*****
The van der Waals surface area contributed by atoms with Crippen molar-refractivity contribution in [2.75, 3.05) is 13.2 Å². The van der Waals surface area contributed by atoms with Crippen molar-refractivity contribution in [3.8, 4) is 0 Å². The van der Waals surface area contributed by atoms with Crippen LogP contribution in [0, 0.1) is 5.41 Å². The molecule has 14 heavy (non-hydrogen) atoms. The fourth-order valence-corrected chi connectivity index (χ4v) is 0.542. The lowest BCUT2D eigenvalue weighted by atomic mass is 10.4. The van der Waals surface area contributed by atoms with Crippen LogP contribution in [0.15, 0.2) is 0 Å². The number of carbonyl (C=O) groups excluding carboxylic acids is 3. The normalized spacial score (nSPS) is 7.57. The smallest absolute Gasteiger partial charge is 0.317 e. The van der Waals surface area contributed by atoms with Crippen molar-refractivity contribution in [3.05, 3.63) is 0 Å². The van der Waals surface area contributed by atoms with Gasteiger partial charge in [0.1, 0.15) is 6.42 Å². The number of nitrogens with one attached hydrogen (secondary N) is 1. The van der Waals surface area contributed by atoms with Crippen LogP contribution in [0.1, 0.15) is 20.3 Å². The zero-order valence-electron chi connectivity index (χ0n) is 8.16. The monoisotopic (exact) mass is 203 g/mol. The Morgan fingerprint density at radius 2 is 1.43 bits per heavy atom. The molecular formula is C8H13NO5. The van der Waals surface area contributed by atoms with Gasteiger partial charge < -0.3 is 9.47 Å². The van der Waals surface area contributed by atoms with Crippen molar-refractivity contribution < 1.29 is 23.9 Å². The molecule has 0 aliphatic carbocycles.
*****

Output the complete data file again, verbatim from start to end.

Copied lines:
The van der Waals surface area contributed by atoms with Crippen molar-refractivity contribution in [2.75, 3.05) is 13.2 Å². The van der Waals surface area contributed by atoms with Crippen molar-refractivity contribution in [3.8, 4) is 0 Å². The van der Waals surface area contributed by atoms with Crippen LogP contribution in [0, 0.1) is 5.41 Å². The molecule has 14 heavy (non-hydrogen) atoms. The fourth-order valence-corrected chi connectivity index (χ4v) is 0.542. The lowest BCUT2D eigenvalue weighted by atomic mass is 10.4. The van der Waals surface area contributed by atoms with Crippen LogP contribution in [0.15, 0.2) is 0 Å². The number of carbonyl (C=O) groups excluding carboxylic acids is 3. The normalized spacial score (nSPS) is 7.57. The smallest absolute Gasteiger partial charge is 0.317 e. The van der Waals surface area contributed by atoms with Crippen molar-refractivity contribution in [3.05, 3.63) is 0 Å². The van der Waals surface area contributed by atoms with Gasteiger partial charge in [0.1, 0.15) is 6.42 Å². The number of nitrogens with one attached hydrogen (secondary N) is 1. The van der Waals surface area contributed by atoms with Crippen LogP contribution in [0.1, 0.15) is 20.3 Å². The zero-order valence-electron chi connectivity index (χ0n) is 8.16. The monoisotopic (exact) mass is 203 g/mol. The Morgan fingerprint density at radius 2 is 1.43 bits per heavy atom. The molecular formula is C8H13NO5. The van der Waals surface area contributed by atoms with Gasteiger partial charge < -0.3 is 9.47 Å². The van der Waals surface area contributed by atoms with Crippen molar-refractivity contribution < 1.29 is 23.9 Å². The molecule has 0 aliphatic carbocycles.